Corporal punishment

From Simple English Wikipedia, the free encyclopedia

Corporal punishment (also called physical punishment) is a punishment which is meant to cause physical pain on a person.

It is or has been used on adults, mostly on prisoners and people who are slaves.

It is most often done on minors (children and teenagers). Common methods include spanking, belting and paddling.[1]

In some parts of the United States, corporal punishment is allowed in schools.[2] At home, corporal punishment is allowed.

Fifty-eight countries, mostly in Europe and Latin America, have banned corporal punishment in the home or at school.[3]

However, According to a 2014 estimate by Human Rights Watch, "Ninety percent of the world's children live in countries where corporal punishment and other physical violence against children is still legal".[4] Many countries' laws provide for a defence of "reasonable chastisement" against charges of assault and other crimes for parents using corporal punishment.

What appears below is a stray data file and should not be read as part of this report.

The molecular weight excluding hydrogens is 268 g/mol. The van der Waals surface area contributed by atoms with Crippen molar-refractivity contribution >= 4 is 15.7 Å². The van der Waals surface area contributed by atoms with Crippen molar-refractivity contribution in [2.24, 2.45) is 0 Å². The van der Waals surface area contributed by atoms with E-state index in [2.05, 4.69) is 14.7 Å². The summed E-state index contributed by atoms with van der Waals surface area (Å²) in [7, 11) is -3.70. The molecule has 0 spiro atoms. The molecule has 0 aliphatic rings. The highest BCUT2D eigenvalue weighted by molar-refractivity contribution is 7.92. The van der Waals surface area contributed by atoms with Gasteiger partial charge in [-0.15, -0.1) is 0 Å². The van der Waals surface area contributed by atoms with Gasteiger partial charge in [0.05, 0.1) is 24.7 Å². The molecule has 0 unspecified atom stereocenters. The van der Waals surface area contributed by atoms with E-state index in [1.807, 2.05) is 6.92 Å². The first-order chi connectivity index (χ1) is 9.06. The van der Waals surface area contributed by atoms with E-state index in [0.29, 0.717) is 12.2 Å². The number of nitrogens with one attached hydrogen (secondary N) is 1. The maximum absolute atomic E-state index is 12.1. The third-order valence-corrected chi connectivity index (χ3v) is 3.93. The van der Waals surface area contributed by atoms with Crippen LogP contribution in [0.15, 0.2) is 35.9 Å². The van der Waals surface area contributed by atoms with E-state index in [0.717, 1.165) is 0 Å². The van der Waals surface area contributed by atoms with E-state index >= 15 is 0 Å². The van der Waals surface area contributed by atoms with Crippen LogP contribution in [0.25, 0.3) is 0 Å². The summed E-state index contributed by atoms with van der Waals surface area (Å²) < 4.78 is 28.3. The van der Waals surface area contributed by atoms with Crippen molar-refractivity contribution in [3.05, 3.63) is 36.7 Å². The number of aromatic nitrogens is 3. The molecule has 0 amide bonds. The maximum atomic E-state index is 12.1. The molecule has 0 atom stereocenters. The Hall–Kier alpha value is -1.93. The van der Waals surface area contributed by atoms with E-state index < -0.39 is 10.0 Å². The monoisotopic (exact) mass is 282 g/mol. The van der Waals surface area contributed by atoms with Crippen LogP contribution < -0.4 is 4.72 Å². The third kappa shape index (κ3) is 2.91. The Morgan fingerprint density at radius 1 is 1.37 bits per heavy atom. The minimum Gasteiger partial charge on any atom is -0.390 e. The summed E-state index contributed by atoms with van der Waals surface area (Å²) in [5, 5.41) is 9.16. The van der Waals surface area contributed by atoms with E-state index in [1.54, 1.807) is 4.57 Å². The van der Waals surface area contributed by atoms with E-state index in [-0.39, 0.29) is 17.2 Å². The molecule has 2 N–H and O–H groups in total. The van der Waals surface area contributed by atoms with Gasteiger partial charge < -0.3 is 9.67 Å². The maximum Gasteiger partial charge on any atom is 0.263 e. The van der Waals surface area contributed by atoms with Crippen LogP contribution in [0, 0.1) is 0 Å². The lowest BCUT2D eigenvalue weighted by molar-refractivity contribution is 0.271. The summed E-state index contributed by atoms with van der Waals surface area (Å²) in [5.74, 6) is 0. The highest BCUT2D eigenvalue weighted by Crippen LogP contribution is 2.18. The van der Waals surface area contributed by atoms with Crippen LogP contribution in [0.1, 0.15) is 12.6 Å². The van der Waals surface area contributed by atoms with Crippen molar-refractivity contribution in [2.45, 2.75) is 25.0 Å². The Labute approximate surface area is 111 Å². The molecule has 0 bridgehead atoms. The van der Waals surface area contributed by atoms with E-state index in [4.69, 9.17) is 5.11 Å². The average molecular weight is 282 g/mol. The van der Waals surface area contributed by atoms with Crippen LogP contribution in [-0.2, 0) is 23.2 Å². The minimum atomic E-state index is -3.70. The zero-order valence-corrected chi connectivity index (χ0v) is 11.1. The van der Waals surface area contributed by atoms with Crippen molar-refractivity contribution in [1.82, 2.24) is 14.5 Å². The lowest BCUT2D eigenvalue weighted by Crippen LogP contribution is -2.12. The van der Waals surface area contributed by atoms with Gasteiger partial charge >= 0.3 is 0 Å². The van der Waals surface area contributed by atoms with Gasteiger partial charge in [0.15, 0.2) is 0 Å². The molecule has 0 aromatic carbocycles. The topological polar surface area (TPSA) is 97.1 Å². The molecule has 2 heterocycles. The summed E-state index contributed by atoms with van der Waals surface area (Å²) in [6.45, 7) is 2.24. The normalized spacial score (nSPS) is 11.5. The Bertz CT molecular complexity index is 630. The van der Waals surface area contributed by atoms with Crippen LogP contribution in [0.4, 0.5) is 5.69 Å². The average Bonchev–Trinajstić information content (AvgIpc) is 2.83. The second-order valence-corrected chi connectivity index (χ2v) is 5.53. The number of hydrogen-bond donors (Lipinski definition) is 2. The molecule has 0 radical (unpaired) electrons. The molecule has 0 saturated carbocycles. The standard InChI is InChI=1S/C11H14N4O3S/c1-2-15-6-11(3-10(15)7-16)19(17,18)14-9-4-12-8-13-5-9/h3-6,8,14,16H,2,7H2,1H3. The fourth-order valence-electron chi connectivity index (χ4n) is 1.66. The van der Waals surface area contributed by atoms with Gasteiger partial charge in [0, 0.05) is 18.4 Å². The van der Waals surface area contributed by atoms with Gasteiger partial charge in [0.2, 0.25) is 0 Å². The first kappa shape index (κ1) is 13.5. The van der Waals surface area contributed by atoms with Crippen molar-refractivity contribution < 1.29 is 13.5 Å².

Corporal punishment has been shown to cause aggression and behavior problems in some teenagers and children.[5]

References[change | change source]

  1. "Facts about Corporal Punishment". Verywell Family. Retrieved March 31, 2019.
  2. Gershoff, E. T.; Font, S. A. (2016). "Corporal Punishment in U.S. Schools". Social Policy Report. NIH. 30: 1. doi:10.1002/j.2379-3988.2016.tb00086.x. PMC 5766273. PMID 29333055.
  3. Gershoff, E. T.; Font, S. A. (2016). "States Which Have Prohibited all Corporal Punishment". Social Policy Report. Web Archive. 30: 1. doi:10.1002/j.2379-3988.2016.tb00086.x. PMC 5766273. PMID 29333055.
  4. "25th Anniversary of the Convention on the Rights of the Child". Human Rights Watch. 17 November 2014.
  5. "Why Corporal Punishment for Children Doesn't Work". Motherly. Retrieved March 31, 2019.